12v dc water pump connection

Thread Starter

Joshfourie

Joined Nov 21, 2020
4
Hi am trying to connect a 12v dc water pump to 220v power supply though a AC220v/DC12v 150w inverter. The pump was working but with a clear rhythmic tempo and not continuous. I checked pump with a 12v battery and it works perfectly and pumps strong and continuous . I checked the inverter and it states for led only. Clearly the LED part that causes the issue but not sure why. Could someone explain?
 

Tonyr1084

Joined Sep 24, 2015
5,956
Welcome to AAC.

Your comment is a little confusing. An inverter is typically used to convert 12 volts DC to 110 or 220 volts AC. You can not put 220 VAC into an inverter and get 12 VDC out. Perhaps you've confused it with a power supply, which operates at 220 VAC input and has 12 VDC output. If your pump is surging then it's quite possible the power supply isn't strong enough to run the pump.

The supply will be rated by Input Voltage, Output Voltage and either Output Current or Output Wattage. If your motor needs (just as an example) 6 amps and your supply is rated for 5 amps then it's not strong enough to carry the load.

Please post a picture of what you have and how it's hooked up. The experts here will be able to direct you from there.
 

SamR

Joined Mar 19, 2019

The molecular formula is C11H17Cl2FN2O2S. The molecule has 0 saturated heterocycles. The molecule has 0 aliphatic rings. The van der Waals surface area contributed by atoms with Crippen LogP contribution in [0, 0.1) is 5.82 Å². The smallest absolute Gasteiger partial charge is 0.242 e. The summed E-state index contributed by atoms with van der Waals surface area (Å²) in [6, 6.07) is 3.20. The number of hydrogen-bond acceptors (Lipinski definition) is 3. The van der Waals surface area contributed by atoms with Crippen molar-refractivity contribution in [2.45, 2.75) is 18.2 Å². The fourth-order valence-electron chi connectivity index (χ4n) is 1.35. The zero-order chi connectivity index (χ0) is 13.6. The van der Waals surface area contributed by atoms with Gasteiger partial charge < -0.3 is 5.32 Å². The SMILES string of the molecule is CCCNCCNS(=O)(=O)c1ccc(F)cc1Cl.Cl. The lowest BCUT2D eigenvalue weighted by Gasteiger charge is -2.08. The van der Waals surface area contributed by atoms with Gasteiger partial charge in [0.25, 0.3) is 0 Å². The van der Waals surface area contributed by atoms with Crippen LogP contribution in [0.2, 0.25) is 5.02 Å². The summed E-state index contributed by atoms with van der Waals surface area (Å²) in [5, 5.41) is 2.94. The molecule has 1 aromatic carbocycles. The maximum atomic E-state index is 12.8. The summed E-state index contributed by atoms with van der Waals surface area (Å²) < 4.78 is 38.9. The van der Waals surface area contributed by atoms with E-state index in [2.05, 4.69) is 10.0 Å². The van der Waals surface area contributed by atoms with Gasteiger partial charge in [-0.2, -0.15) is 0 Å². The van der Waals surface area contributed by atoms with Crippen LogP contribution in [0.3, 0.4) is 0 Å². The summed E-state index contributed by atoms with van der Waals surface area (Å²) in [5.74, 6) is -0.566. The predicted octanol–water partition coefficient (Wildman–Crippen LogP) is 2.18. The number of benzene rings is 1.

3,399
It's likely a buck power supply and may be using cheaper switch mode instead of a more expensive transformer and the motor may be having problems with the chopped output. But without knowing exactly what you have... A model number or picture of the nameplate specs would help.
 

Tonyr1084

Joined Sep 24, 2015
5,956
1605990852113.png 1605990925372.png1605990744518.pngConstant Voltage for LED module only. My guess is that it can't handle the sudden inrush of current the motor needs. While 12.5 amps seems sufficient, a lot depends on how they're controlling the voltage in order to maintain the current. LED's are current controlled devices. Either they're controlled by a constant current or they're controlled by a resistor limiting the amount of current they draw. When you change the load (resistance or inductance) the voltage has to change to keep a constant current OR the current is changed to keep a constant voltage.

You may be better served by getting a different power supply. Or build one. A simple transformer of sufficient capacity and either a single diode or a full wave bridge rectifier to power the motor.